The accuracy of a key global interest rate has been under scrutiny since the credit market crisis surfaced last summer.
The London-interbank-offered rate, known as Libor, is used to determine interest rates on more than $350 trillion in financial instruments around the world-note that was "t" for trillion. Many mortgages, fixed-income securities, consumer and corporate loans, and derivatives use Libor as a base rate when setting their interest rates.
Libor is administered by the British Bankers Association, which once a day asks 16 banks (three of them based in the United States) to provide rates on how much it would cost to borrow from each other for 15 different maturities, from overnight to one-year, in 10 different currencies. The four highest and lowest quotes are thrown out and the average interest rates are posted at 11:30 a.m. London time.
Since the credit crisis began, concern has grown that some of the banks providing Libor quotes have been underbidding on rates to avoid being seen as having difficulty raising financing. The BBA had been resisting any major adjustments to its system, which has been in place for 24 years, fearing that drastic changes would create even more uncertainty in the markets.
However, yielding to concerns, the BBA recently announced it would add more banks to the rate-setting mix, and that it might initiate a second rate-fixing process after the U.S. market opens each day. It also said it would introduce measures to ensure that banks are providing accurate quotes.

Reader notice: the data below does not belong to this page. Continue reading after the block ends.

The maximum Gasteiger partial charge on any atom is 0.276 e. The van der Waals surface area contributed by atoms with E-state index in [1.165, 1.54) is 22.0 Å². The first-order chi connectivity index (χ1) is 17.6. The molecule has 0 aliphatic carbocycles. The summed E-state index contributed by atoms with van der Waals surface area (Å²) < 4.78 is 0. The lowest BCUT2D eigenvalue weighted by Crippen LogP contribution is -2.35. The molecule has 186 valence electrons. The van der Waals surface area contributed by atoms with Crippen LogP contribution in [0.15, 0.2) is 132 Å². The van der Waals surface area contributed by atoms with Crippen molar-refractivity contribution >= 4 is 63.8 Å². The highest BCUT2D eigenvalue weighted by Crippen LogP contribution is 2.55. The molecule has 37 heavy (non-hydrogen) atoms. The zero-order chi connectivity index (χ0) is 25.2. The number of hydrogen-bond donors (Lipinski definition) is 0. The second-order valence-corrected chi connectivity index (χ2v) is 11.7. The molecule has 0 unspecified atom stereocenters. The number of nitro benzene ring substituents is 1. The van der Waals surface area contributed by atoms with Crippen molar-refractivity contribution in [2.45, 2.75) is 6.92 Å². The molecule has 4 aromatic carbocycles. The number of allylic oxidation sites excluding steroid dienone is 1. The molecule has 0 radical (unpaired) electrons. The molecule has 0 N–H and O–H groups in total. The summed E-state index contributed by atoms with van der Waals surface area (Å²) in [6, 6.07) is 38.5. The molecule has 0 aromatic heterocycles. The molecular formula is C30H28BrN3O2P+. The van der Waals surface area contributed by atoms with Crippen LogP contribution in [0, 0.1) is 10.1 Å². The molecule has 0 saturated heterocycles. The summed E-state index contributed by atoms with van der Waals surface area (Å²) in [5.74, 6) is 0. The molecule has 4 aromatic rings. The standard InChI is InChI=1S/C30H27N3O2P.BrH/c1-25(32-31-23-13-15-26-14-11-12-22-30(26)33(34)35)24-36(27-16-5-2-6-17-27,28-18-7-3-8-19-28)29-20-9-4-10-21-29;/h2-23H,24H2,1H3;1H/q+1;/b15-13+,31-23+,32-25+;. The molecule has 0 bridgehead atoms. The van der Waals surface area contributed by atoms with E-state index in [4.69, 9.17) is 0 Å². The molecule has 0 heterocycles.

The process of determining Libor came under fire last August. With the meltdown of the subprime mortgage market, banks suddenly were wary of lending to each other. For example, on Aug. 20, the three-month Libor rate rocketed 2.4 percent above the three-month rate on U.S. Treasury bills.
Even today, signs of stress are still evident in the credit markets. For example, the three-month Libor remains around 0.9 percent above three-month Treasury bills. Some observers believe the wide spread indicates that things in the credit markets will get worse before they get better, and that until bank balance sheets get cleaned up and recapitalized, markets will continue to be skittish.
Critics who have called out the Libor "lie" suggest that banks are routinely misstating borrowing costs to understate their financial problems. For example, UBS, the large Swiss bank that has incurred $38 billion in write-downs on subprime securities, quoted rates to the BBA below the stated Libor 85 percent of the time between July and April. The implication here is that even the elevated Libor rates have been kept artificially low in the context of this credit crisis.
Of course, financial institutions are aware of the importance of perception to other market participants, in that any actions that would be viewed as a distressed maneuver would not be taken well by other financial players in the market. As such, the BBA wants to address ways to reduce the stigma that might be associated with a bank that provides quotes higher than their competitors. One potential solution is to set Libor rates based on actual trades, rather than on a survey.
Regardless, changing the process to determine Libor will not solve this overriding issue: Amid today's global credit crisis, banks are having a difficult time borrowing money.
Skarbeck is managing partner of Indianapolis-based Aldebaran Capital LLC, a money-management firm. Views expressed are his own. He can be reached at 818-7827 or firstname.lastname@example.org.